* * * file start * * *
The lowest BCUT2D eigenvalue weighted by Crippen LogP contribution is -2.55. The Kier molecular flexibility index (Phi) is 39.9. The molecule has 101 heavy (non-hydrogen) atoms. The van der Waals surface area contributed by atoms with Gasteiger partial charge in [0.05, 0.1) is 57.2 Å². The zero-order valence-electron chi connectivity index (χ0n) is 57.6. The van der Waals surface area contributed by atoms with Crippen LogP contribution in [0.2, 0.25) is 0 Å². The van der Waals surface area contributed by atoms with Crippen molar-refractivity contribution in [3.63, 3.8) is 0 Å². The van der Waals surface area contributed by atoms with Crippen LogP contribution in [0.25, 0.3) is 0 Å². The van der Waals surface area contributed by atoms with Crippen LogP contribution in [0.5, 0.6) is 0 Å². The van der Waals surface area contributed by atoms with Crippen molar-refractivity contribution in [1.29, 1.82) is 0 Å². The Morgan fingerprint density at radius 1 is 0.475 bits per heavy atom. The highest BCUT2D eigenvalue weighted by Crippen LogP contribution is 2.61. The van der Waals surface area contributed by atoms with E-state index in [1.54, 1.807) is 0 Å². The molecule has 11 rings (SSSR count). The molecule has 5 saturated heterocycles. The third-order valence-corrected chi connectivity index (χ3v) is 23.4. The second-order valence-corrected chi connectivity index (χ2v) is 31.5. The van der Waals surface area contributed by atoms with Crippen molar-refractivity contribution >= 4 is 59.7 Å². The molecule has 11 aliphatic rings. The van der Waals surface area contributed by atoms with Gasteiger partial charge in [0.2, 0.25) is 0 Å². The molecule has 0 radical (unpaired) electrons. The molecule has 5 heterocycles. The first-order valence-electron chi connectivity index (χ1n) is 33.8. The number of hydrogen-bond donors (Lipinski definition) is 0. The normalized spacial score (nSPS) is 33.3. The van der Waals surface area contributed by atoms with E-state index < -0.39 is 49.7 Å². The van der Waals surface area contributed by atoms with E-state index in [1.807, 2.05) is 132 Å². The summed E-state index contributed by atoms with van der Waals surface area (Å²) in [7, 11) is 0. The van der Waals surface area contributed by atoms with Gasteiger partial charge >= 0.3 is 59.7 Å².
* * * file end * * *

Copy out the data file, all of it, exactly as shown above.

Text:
The lowest BCUT2D eigenvalue weighted by Crippen LogP contribution is -2.55. The Kier molecular flexibility index (Phi) is 39.9. The molecule has 101 heavy (non-hydrogen) atoms. The van der Waals surface area contributed by atoms with Gasteiger partial charge in [0.05, 0.1) is 57.2 Å². The zero-order valence-electron chi connectivity index (χ0n) is 57.6. The van der Waals surface area contributed by atoms with Crippen LogP contribution in [0.2, 0.25) is 0 Å². The van der Waals surface area contributed by atoms with Crippen molar-refractivity contribution in [3.63, 3.8) is 0 Å². The van der Waals surface area contributed by atoms with Crippen LogP contribution in [0.25, 0.3) is 0 Å². The van der Waals surface area contributed by atoms with Crippen LogP contribution in [0.5, 0.6) is 0 Å². The van der Waals surface area contributed by atoms with Crippen molar-refractivity contribution in [1.29, 1.82) is 0 Å². The Morgan fingerprint density at radius 1 is 0.475 bits per heavy atom. The highest BCUT2D eigenvalue weighted by Crippen LogP contribution is 2.61. The van der Waals surface area contributed by atoms with E-state index in [1.54, 1.807) is 0 Å². The molecule has 11 rings (SSSR count). The molecule has 5 saturated heterocycles. The third-order valence-corrected chi connectivity index (χ3v) is 23.4. The second-order valence-corrected chi connectivity index (χ2v) is 31.5. The van der Waals surface area contributed by atoms with Crippen molar-refractivity contribution >= 4 is 59.7 Å². The molecule has 11 aliphatic rings. The van der Waals surface area contributed by atoms with Gasteiger partial charge in [0.2, 0.25) is 0 Å². The molecule has 0 radical (unpaired) electrons. The molecule has 5 heterocycles. The first-order valence-electron chi connectivity index (χ1n) is 33.8. The number of hydrogen-bond donors (Lipinski definition) is 0. The normalized spacial score (nSPS) is 33.3. The van der Waals surface area contributed by atoms with E-state index < -0.39 is 49.7 Å². The van der Waals surface area contributed by atoms with E-state index in [1.807, 2.05) is 132 Å². The summed E-state index contributed by atoms with van der Waals surface area (Å²) in [7, 11) is 0. The van der Waals surface area contributed by atoms with Gasteiger partial charge >= 0.3 is 59.7 Å².